Algeria on Thursday officially lifted a state of emergency ordered 19 years ago as the country catapulted into a period of chaos.

The measure was entered into the Official Journal, undoing the procedures that put it in place, the official APS news agency reported, citing a statement from the president's office.

The decision to do away with the restrictive measure has long been demanded by opposition parties and civil society. It comes amid a flurry of strikes and protests and was clearly a gesture aimed at restoring a measure of calm. Tumult in the Arab world increased a sense of unease.

However, the lifting of the state of emergency was only a partial victory. Interior Minister Dahou Ould Kabila announced earlier Thursday that protest marches would continue to be banned in the capital.

"The moment does not appear to have arrived to authorize marches in Algiers," he said in an Algerian radio interview.

He said that Algeria remains a target for terrorists.

"Mobilizing police will drain them from other sensitive points in the city of Algiers," he said. "Algiers is targeted by leaders of terrorist groups (because) it gives them media impact."

Marches outside the capital must be authorized three days before an event, the minister said.

The state of emergency was ordered in February 1992 as Algeria embarked on an era of violence that ballooned into a deadly Islamist insurgency. The violence was triggered by an army decision to cancel midway the nation's first multiparty elections to thwart a likely victory by a now-banned Muslim fundamentalist party. The president at the time, Chadli Bendjedid, was removed and replaced by a High Council made up mainly of generals.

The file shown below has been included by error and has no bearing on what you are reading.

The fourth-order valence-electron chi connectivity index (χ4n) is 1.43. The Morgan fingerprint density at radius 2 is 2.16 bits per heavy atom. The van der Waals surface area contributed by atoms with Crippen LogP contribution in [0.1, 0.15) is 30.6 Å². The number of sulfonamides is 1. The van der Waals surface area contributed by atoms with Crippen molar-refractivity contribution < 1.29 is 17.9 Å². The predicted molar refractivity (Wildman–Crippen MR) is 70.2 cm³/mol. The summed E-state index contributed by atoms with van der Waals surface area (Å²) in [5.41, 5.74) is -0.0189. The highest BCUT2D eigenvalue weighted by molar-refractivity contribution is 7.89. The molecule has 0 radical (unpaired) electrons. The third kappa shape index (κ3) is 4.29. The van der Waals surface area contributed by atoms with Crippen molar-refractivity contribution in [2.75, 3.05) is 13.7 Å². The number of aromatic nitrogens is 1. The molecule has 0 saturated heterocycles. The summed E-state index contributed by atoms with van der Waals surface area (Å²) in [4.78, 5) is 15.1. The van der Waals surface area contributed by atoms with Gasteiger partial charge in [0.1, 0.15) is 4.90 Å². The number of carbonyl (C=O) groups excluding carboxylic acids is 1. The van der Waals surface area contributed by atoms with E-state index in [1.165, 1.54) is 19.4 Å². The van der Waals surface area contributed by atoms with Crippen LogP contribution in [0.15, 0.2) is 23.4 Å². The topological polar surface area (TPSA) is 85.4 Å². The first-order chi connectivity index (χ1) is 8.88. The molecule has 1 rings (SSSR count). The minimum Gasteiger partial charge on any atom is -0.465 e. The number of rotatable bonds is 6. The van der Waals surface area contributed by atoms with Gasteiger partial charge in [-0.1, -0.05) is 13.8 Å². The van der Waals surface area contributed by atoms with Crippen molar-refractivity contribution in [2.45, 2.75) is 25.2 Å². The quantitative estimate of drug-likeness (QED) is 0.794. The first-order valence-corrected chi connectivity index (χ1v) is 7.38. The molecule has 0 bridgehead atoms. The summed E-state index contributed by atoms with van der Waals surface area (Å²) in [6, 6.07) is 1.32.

The Cabinet decided Tuesday to lift the state of emergency, approved by President Abdelaziz Bouteflika. The two-day delay in enacting the decision was needed to replace the law on the books with a new one. Publication of the change in the Official Journal was the final step to lifting the state of emergency.

The state of emergency banned protest marches, though they were occasionally tolerated in regions outside Algiers. It also increased the powers of local governors and police.

Lifting it is, for many citizens, a psychological comfort as it signals that Algeria is stable and safe after what the country refers to as its "national tragedy," the battle against Islamist insurgents that claimed an estimated 200,000 lives — security forces, Islamists and civilians caught in the middle.

However, some see the move as a mere tactic to placate.

The Algerian League for the Defense of Human Rights called it a "ruse aimed at fooling international opinion at a time when Arab regimes are under pressure."

The league was a leading force in protest marches over the past two Saturdays pressing for a peaceful transition to democracy, but overwhelmed by police. However, the umbrella group it helped lead split into two movements this week over internal rivalries between associations and unions and opposition parties. The parties plan a march in the capital Saturday in defiance of the continued ban.

The Algerian military has been the real power behind the politicians since independence from France in 1962. Bouteflika, elected in 1999, is the first civilian president since the brief tenure of the newly-free nation's first chief of state, Ahmed Ben Bella. But experts maintain that Bouteflika's decision-making power is limited.


Aomar Ouali contributed to this report.